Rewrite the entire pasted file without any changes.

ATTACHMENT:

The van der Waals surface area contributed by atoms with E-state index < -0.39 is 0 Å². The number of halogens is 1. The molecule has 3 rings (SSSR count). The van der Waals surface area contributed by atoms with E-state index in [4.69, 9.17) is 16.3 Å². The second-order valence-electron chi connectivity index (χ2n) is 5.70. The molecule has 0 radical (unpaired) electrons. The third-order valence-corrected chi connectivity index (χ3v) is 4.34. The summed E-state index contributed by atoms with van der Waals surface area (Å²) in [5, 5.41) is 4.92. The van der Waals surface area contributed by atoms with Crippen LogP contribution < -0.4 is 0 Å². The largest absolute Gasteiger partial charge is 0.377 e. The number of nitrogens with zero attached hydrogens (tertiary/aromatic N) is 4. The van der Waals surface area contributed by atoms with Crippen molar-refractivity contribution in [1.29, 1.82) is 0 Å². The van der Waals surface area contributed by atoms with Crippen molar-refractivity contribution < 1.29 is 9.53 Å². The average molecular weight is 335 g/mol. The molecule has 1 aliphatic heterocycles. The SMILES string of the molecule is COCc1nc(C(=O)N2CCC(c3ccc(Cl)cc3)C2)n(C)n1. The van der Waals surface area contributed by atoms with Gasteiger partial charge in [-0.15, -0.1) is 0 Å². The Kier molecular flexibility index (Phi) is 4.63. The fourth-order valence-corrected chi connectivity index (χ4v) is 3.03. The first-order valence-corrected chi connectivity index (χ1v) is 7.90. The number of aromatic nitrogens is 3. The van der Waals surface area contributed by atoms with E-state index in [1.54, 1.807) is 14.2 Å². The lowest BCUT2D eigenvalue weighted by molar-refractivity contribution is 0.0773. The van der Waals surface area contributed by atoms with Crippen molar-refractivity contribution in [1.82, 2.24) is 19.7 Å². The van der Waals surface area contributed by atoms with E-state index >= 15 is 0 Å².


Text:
The van der Waals surface area contributed by atoms with E-state index < -0.39 is 0 Å². The number of halogens is 1. The molecule has 3 rings (SSSR count). The van der Waals surface area contributed by atoms with E-state index in [4.69, 9.17) is 16.3 Å². The second-order valence-electron chi connectivity index (χ2n) is 5.70. The molecule has 0 radical (unpaired) electrons. The third-order valence-corrected chi connectivity index (χ3v) is 4.34. The summed E-state index contributed by atoms with van der Waals surface area (Å²) in [5, 5.41) is 4.92. The van der Waals surface area contributed by atoms with Crippen LogP contribution < -0.4 is 0 Å². The largest absolute Gasteiger partial charge is 0.377 e. The number of nitrogens with zero attached hydrogens (tertiary/aromatic N) is 4. The van der Waals surface area contributed by atoms with Crippen molar-refractivity contribution in [1.29, 1.82) is 0 Å². The van der Waals surface area contributed by atoms with Crippen molar-refractivity contribution < 1.29 is 9.53 Å². The average molecular weight is 335 g/mol. The molecule has 1 aliphatic heterocycles. The SMILES string of the molecule is COCc1nc(C(=O)N2CCC(c3ccc(Cl)cc3)C2)n(C)n1. The van der Waals surface area contributed by atoms with Gasteiger partial charge in [-0.15, -0.1) is 0 Å². The Kier molecular flexibility index (Phi) is 4.63. The fourth-order valence-corrected chi connectivity index (χ4v) is 3.03. The first-order valence-corrected chi connectivity index (χ1v) is 7.90. The number of aromatic nitrogens is 3. The van der Waals surface area contributed by atoms with E-state index in [1.54, 1.807) is 14.2 Å². The lowest BCUT2D eigenvalue weighted by molar-refractivity contribution is 0.0773. The van der Waals surface area contributed by atoms with Crippen molar-refractivity contribution in [1.82, 2.24) is 19.7 Å². The van der Waals surface area contributed by atoms with E-state index >= 15 is 0 Å².